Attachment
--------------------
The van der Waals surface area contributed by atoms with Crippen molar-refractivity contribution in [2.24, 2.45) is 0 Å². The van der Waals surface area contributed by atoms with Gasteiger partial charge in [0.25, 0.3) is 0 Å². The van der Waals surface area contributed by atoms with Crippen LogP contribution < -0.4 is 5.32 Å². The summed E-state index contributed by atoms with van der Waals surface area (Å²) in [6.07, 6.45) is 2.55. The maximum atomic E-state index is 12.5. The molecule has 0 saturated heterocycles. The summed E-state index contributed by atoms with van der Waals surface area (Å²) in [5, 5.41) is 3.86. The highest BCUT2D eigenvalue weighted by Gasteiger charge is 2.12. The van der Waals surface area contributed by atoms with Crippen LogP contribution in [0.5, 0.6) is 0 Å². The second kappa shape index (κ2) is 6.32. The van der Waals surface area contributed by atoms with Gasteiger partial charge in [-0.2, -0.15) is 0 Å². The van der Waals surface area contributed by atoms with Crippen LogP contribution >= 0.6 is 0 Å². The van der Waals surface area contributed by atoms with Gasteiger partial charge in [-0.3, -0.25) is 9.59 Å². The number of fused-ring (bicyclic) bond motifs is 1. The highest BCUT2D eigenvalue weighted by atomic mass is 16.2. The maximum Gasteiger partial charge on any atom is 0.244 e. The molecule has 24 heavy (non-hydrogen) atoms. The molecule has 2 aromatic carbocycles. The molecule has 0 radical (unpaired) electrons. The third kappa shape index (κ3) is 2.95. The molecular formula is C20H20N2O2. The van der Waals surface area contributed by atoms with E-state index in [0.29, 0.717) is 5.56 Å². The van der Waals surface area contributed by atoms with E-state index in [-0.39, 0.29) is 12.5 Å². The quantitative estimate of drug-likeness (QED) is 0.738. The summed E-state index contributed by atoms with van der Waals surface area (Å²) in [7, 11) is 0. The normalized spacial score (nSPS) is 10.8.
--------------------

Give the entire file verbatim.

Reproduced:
The van der Waals surface area contributed by atoms with Crippen molar-refractivity contribution in [2.24, 2.45) is 0 Å². The van der Waals surface area contributed by atoms with Gasteiger partial charge in [0.25, 0.3) is 0 Å². The van der Waals surface area contributed by atoms with Crippen LogP contribution < -0.4 is 5.32 Å². The summed E-state index contributed by atoms with van der Waals surface area (Å²) in [6.07, 6.45) is 2.55. The maximum atomic E-state index is 12.5. The molecule has 0 saturated heterocycles. The summed E-state index contributed by atoms with van der Waals surface area (Å²) in [5, 5.41) is 3.86. The highest BCUT2D eigenvalue weighted by Gasteiger charge is 2.12. The van der Waals surface area contributed by atoms with Crippen LogP contribution in [0.5, 0.6) is 0 Å². The second kappa shape index (κ2) is 6.32. The van der Waals surface area contributed by atoms with Gasteiger partial charge in [-0.2, -0.15) is 0 Å². The van der Waals surface area contributed by atoms with Crippen LogP contribution >= 0.6 is 0 Å². The van der Waals surface area contributed by atoms with Gasteiger partial charge in [-0.3, -0.25) is 9.59 Å². The number of fused-ring (bicyclic) bond motifs is 1. The highest BCUT2D eigenvalue weighted by atomic mass is 16.2. The maximum Gasteiger partial charge on any atom is 0.244 e. The molecule has 24 heavy (non-hydrogen) atoms. The molecule has 2 aromatic carbocycles. The molecule has 0 radical (unpaired) electrons. The third kappa shape index (κ3) is 2.95. The molecular formula is C20H20N2O2. The van der Waals surface area contributed by atoms with E-state index in [0.29, 0.717) is 5.56 Å². The van der Waals surface area contributed by atoms with E-state index in [-0.39, 0.29) is 12.5 Å². The quantitative estimate of drug-likeness (QED) is 0.738. The summed E-state index contributed by atoms with van der Waals surface area (Å²) in [7, 11) is 0. The normalized spacial score (nSPS) is 10.8.